Resignations put ODS in full command as the accusations fly
Prague City Council is now under the complete control of the Civic Democrats (ODS) after two council members resigned claiming the council is ignoring potential corruption, is noncooperative, tolerates strong-arm tactics by powerful department heads and indulges in political favoritism.
The ODS has an absolute majority in the 70-seat Prague assembly and is now the sole party on the 11-seat council.
The resignations of Deputy Mayor Markéta Reedová, of the Independent Candidates Party of European Democrats and Petr Štepánek of the Green Party (DZ), who was in charge of environmental issues, means that one-party rule has returned to the capital just a month after the anniversary of the Velvet Revolution brought thousands of people onto the streets to celebrate democracy.
“It is worrying that, 20 years after 1989, we have one-party dominance in Prague again,” Petra Kolínská, Green Party spokeswoman, said.
Štepánek said he resigned because the ODS was non-cooperative in council dealings.
During an interview with The Prague Post on her last day in office, Reedová, accused the ODS of blocking her anti-corruption program – especially over the OpenCard, the multipurpose travel card that is used for, among other things, a transit pass. A recent audit of the OpenCard program found millions of crowns unaccounted for.
Her stance on the OpenCard, coupled with her anti-corruption strategy of making the council more transparent and accountable, sealed her fate, Reedová said.
“I know my colleagues on the council did not like my criticism or comments, especially regarding the OpenCard,” she said. “There was a meeting of the ODS assembly and council members, and they decided they wanted me replaced. The signal was clear. It was impossible my anti-corruption strategy would go through.”
Twice, Reedová submitted an anti-corruption draft strategy to the council, and twice, in May and June, it was rejected without an adequate reason being given, she said. “They used arguments like it needed to be discussed in some committee or another, but it was just delaying tactics.”
The failure to introduce the strategy or have it seriously considered and debated “is the main reason” why she submitted her resignation, Reedová said. “It’s unacceptable for me to sit on the council and know I can do nothing.”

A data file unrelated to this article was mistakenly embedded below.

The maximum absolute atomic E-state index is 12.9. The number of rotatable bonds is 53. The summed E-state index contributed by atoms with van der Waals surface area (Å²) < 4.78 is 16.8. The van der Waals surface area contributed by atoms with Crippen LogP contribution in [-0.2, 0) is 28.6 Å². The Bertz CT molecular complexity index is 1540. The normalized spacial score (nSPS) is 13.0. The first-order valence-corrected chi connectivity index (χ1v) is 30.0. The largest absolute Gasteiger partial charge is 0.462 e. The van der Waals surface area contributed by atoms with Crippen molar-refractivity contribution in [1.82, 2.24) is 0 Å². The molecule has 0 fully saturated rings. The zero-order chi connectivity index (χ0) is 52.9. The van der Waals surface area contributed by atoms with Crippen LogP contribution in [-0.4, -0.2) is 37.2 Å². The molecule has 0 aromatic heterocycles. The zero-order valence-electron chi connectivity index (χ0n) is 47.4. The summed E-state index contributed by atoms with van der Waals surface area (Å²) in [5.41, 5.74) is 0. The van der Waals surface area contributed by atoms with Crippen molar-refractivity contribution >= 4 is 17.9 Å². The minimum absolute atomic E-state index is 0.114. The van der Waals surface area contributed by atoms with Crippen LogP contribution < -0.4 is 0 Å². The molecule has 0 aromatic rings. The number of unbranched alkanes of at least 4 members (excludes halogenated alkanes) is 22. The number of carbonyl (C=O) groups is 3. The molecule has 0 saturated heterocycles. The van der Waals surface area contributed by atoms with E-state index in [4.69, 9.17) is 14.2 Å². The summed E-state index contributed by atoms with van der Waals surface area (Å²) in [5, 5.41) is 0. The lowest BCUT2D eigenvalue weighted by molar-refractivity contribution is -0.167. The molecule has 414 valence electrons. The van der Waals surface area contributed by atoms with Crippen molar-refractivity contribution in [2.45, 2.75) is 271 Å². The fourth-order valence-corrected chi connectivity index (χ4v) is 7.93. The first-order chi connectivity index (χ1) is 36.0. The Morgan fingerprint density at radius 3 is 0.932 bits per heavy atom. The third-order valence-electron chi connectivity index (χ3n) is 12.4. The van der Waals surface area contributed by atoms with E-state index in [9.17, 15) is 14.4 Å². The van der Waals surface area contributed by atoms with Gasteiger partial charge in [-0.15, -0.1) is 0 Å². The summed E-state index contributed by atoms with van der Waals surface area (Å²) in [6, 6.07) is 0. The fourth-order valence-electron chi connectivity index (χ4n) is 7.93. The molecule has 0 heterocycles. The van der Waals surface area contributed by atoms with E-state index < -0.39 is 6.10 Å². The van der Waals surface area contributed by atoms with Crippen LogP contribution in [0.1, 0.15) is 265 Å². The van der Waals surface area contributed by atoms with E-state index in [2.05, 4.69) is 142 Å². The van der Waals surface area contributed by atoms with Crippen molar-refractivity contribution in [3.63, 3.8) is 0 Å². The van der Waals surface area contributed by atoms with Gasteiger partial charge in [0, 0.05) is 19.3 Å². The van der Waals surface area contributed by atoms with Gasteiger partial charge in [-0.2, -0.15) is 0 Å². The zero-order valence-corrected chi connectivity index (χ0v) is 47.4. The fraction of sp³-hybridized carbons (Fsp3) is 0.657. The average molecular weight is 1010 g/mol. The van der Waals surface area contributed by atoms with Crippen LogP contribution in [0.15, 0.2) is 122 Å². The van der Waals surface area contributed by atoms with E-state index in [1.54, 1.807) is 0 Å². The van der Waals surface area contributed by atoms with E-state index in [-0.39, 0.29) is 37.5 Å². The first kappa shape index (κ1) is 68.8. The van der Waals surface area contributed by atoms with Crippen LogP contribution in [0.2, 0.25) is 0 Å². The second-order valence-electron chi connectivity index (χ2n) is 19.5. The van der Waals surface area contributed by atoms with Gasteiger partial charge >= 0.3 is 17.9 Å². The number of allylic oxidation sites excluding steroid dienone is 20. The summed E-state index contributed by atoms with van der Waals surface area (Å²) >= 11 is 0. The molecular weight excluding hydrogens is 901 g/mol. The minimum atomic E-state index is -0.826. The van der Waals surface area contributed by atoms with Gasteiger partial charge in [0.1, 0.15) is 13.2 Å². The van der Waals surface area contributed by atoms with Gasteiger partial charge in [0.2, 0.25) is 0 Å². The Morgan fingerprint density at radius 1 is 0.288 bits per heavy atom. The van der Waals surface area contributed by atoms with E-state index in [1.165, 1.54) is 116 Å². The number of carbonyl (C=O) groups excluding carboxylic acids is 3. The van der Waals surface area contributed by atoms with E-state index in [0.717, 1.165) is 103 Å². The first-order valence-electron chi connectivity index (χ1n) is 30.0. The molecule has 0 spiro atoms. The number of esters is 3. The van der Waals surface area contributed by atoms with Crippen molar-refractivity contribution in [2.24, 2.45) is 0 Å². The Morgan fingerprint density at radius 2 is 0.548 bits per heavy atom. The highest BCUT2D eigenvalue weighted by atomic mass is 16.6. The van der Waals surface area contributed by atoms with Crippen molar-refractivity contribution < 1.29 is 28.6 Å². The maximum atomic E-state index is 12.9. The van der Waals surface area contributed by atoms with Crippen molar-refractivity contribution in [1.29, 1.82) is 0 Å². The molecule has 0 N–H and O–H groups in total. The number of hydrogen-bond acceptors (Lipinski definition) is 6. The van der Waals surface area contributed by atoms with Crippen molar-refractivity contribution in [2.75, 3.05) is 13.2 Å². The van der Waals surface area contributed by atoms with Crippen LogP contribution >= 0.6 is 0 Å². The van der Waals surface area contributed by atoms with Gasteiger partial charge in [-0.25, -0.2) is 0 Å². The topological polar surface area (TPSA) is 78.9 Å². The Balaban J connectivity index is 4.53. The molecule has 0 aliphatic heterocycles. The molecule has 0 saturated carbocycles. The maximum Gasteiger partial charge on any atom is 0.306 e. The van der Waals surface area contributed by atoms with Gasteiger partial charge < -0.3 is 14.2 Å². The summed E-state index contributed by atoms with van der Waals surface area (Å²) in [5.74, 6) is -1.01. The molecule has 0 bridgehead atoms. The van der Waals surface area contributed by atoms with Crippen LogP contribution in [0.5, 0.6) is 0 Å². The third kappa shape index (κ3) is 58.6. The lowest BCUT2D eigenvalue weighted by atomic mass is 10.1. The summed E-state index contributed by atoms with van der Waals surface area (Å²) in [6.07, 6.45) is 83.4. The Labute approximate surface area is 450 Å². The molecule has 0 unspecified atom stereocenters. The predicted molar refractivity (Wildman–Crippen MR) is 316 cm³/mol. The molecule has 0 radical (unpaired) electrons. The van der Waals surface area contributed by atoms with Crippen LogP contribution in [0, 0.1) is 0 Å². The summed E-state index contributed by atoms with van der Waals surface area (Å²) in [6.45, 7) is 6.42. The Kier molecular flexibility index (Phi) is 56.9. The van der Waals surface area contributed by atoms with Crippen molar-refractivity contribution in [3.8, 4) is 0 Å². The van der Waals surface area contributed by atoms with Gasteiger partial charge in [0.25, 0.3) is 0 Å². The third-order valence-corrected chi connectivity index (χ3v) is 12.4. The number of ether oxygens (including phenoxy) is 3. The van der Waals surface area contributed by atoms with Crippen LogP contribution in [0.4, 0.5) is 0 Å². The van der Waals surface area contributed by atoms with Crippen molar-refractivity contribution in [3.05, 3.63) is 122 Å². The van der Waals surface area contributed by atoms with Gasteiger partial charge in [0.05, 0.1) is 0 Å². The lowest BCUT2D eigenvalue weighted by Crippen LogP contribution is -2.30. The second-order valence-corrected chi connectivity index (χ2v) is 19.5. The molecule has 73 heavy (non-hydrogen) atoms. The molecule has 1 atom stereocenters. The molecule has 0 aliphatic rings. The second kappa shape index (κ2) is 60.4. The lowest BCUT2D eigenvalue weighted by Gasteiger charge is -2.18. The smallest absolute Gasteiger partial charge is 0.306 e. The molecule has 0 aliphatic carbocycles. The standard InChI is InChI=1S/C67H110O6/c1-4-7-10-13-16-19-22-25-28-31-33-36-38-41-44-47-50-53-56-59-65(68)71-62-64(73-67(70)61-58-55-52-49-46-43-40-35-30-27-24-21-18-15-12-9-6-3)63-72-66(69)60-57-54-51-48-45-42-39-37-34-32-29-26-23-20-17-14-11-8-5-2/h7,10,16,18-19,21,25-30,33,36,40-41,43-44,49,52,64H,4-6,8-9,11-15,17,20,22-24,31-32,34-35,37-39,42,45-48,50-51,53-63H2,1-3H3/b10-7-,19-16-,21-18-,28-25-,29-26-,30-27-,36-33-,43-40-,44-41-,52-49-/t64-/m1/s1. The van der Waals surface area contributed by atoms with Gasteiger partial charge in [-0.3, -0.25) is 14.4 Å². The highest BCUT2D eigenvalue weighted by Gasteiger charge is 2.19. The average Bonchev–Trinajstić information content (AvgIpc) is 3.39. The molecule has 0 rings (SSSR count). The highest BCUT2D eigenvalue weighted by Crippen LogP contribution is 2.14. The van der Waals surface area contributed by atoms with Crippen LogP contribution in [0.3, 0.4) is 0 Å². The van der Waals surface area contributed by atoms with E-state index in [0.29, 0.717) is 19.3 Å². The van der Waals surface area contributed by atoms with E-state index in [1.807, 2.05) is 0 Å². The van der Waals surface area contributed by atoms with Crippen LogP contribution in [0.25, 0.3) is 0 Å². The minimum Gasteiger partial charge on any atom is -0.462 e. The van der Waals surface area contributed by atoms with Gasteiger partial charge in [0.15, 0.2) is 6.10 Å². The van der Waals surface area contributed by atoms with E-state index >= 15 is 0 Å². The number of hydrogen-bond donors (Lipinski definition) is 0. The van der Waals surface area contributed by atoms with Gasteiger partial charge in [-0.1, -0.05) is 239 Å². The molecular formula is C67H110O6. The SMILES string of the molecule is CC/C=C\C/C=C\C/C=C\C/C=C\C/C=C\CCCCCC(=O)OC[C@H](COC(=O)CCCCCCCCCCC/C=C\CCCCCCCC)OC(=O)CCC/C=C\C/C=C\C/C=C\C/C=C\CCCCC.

Falling on deaf ears
All-powerful council department heads refused to acknowledge that corruption might even be a problem, she claimed, and continuously ignored her.
“The heads of the departments didn’t even want to hear there was the potential for corruption, and they did not want to provide information – even to me,” she said. “I asked for information, but department heads seemed more powerful than me.”
Reedová accused fellow council members of being intimidated by the department heads to reject the anti-corruption plan.
Reedová also claims internal ODS matters are hijacking council business to the detriment of the public who elected the council.
“Within Prague ODS, there are internal fights, and they spend more time on their own problems than working for the public interest,” she said. “That will not surprise the public; it is obviously apparent.”
One-party control of the council is bad for democracy as it stifles debate and allows the council to dish out favors to political friends and allies, she said.
“Most of the decisions were already made by one party, but we could influence certain areas. But, now, there won’t be anyone to criticize or discuss things,” she said. “One reason they want the council in their hands is so they can indulge in favors to allies and friends even though the residents of Prague have paid for it [with taxes].”
One of the key planks of her anti-corruption strategy was more independent auditing, a policy that is vital after the OpenCard scandal.
“Control mechanisms need to be more independent. For example, external audits in departments should be done every year, not after three years like [was done with] the OpenCard,” Reedová said.